The New York Post reported this week that White, a Clinton appointee, will be asked to stay on the job for at least three more months by Bush’s team.

Rich’s indictment was filed when Rudolph Giuliani, who was White’s predecessor and is now the Republican mayor of New York, was running the U.S. attorney’s office.

On Thursday, Giuliani said an investigation of the pardon was warranted. “I certainly think the U.S. attorney has every right to look into this. ... No one seems to understand why this pardon was given,” he said.

Meanwhile, the House Government Reform Committee announced Thursday that it had scheduled a second hearing into the pardon.

Witnesses at the March 1 hearing are expected to include Clinton adviser Bruce Lindsey; former White House counsel Beth Nolan; Jack Quinn, an attorney for Marc Rich and himself a former White House counsel; and former White House Chief of Staff John Podesta. Nolan and Lindsey, who have refused to appear before the committee, will be subpoenaed if necessary, committee staff members said.

Democrats on the committee have threatened to call Cheney’s chief of staff, Libby, who previously was Marc Rich’s attorney.

Further, committee lawyers also will write to Clinton asking him to wave all claims of executive privilege and ask Rich to waive claims of attorney-client privilege, the staff members said.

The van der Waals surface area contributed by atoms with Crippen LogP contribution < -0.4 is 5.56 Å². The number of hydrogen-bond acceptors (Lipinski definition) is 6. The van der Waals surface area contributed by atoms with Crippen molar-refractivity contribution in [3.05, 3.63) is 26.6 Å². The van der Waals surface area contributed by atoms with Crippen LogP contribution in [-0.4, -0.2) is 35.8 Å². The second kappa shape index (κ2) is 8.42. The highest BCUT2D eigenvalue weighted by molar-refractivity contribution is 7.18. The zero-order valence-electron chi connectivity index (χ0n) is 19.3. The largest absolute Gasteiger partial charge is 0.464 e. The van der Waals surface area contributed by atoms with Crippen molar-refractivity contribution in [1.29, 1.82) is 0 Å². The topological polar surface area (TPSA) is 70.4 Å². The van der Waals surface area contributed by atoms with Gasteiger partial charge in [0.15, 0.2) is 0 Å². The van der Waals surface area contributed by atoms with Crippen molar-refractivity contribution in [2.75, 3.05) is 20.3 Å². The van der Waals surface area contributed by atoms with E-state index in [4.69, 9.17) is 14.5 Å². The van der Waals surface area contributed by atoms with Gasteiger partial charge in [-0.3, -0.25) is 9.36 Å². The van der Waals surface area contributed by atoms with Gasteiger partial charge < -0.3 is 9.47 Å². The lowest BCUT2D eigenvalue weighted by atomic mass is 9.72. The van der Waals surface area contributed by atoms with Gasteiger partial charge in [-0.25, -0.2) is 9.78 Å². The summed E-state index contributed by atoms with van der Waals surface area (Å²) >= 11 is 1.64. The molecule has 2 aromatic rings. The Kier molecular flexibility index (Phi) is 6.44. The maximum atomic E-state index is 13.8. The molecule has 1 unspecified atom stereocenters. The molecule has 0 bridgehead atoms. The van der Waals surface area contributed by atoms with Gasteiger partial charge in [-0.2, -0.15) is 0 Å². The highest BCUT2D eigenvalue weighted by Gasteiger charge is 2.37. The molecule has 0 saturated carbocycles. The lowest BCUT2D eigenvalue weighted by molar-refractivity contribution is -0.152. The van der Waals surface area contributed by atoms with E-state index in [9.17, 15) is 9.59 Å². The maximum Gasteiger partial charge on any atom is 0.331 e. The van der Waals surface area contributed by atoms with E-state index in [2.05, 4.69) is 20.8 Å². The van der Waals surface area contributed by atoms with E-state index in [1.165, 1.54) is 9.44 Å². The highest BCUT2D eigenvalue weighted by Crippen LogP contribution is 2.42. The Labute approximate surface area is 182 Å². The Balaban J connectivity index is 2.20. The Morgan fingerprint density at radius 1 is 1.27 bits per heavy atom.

The Senate Judiciary Committee on Wednesday opened its own inquiry into the Rich pardon.

The first witness called before the committee, Roger Adams, the government’s pardon attorney, testified that the White House didn’t inform him that Rich was a fugitive from justice, saying only that Rich and Green “had been living abroad for several years.”

After discovering that Rich and his indicted partner were fugitives, Adams fired off a fax to the White House summarizing the facts of their criminal case on charges of tax evasion, fraud and participating in illegal oil deals with Iran.

Normally, the Justice Department requires that anyone asking for a pardon has finished serving the sentence. It contacts judges, prosecutors and victims before making a recommendation to the White House.

Rich’s Jan. 20 pardon was one of 141 by Clinton, who also commuted the sentences of 36 others that day. Of the 177 total clemency actions, 32 were not reviewed in advance by the Justice Department’s pardon attorney, which is the usual, though neither legally nor constitutionally required, procedure.

President Bush on Tuesday bluntly opposed congressional investigations of Clinton’s pardons. “My attitude is, it’s time to move on,” Bush told reporters, but he conceded that “Congress is going to do what it’s going to do.”

  • See Also: The Clemency Page